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Autism and Fireworks: Tips to help make the Fourth of July enjoyable for autistic children

tips to help autistic children on the fourth of julyAs kids, most of us looked forward to the parties, parades and fireworks that accompany Independence Day, but how do you make the Fourth of July enjoyable for autistic children?
 
As any parent of a child with autism knows, the loud noises created by crowds, and especially fireworks, can be traumatic for autistic children. As a result, Independence Day can be the most troubling holiday of the year.
 
There are ways to make the Fourth of July celebration enjoyable for autistic children. Here are some suggestions that may help.
 
In the days leading up to the Fourth of July:
 

  • Show Them Fireworks: Pull up some fireworks videos on the internet. Gradually increase the volume so that the child becomes accustomed to the sound.

  • Get Silent Fireworks: Sparklers are readily available at stores this time of year. Bring some home and light them in a familiar place to show the child there is no inherent danger.

  • Get Familiar: If you plan on being in a certain spot to watch the fireworks, visit that spot with the child a few times in the days prior to the celebration to allow them to become comfortable with their surrounding.


 
After a little bit of preparation, there are some actions you can take the day of the celebration to help make the Fourth of July more enjoyable for an autistic child.
 

  • Schedule Quiet Time: A fully day of partying and stimulation can heighten can autistic child's sensitivity, with the end-of-the-night fireworks pushing that child over the edge. Spend some quiet time with autistic children throughout the day to keep them from getting overly excited during the day.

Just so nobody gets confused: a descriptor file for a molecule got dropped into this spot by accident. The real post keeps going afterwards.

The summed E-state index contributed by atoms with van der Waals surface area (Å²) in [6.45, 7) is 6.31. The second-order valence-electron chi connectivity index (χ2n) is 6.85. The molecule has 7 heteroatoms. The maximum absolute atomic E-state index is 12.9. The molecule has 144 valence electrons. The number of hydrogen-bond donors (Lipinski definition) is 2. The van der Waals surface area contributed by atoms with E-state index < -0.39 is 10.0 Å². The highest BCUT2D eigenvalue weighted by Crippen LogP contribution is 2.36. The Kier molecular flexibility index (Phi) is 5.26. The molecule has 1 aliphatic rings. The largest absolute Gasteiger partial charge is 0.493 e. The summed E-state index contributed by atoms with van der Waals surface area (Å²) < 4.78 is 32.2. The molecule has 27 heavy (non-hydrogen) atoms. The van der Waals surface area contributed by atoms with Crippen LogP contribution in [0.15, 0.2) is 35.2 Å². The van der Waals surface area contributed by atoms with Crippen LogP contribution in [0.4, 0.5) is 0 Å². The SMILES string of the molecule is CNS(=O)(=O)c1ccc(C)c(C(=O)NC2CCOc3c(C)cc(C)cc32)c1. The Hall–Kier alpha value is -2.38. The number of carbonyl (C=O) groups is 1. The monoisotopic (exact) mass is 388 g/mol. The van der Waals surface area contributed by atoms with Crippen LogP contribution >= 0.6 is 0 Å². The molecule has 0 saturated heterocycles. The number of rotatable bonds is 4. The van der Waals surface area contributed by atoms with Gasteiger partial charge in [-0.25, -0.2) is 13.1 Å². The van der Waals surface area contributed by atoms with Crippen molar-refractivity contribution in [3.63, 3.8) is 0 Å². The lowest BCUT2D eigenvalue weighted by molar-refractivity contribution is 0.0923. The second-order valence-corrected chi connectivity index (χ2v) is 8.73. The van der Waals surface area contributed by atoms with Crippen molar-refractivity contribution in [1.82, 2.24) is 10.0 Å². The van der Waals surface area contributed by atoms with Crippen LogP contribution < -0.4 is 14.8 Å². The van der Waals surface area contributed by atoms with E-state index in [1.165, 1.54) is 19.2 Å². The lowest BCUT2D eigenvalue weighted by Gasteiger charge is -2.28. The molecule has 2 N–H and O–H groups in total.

• Have Headphones Ready: Get some large headphones capable of covering the child's ears and blocking outside noises. If the child starts having issues with the noise, play some calming, familiar music through those headphones. If inside, increase the volume on the television to drown out the fireworks.

  • Ready Some Diversions: If the child begins to react negatively to the fireworks, be prepared to go inside and do something different. Bring a favorite toy or game to the party.


 
These steps may help an autistic child cope with, or even enjoy, an Independence Day fireworks display. However, there is no guarantee these actions will work, so be prepared to abandon the party or the fireworks to go somewhere that will calm the child.
 
When preparing for Independence Day, don't forget to visit the Care To Click Children page to offer your free click and social media influence. And if you are planning to shop online, doing so at the Care To Click Online Shopping Mall prompts our donation to organizations helping needy children. Once there, you can compare prices and save money on millions of items, including an iPad Air, Xbox controllers and LG 30 inch televisions.
 
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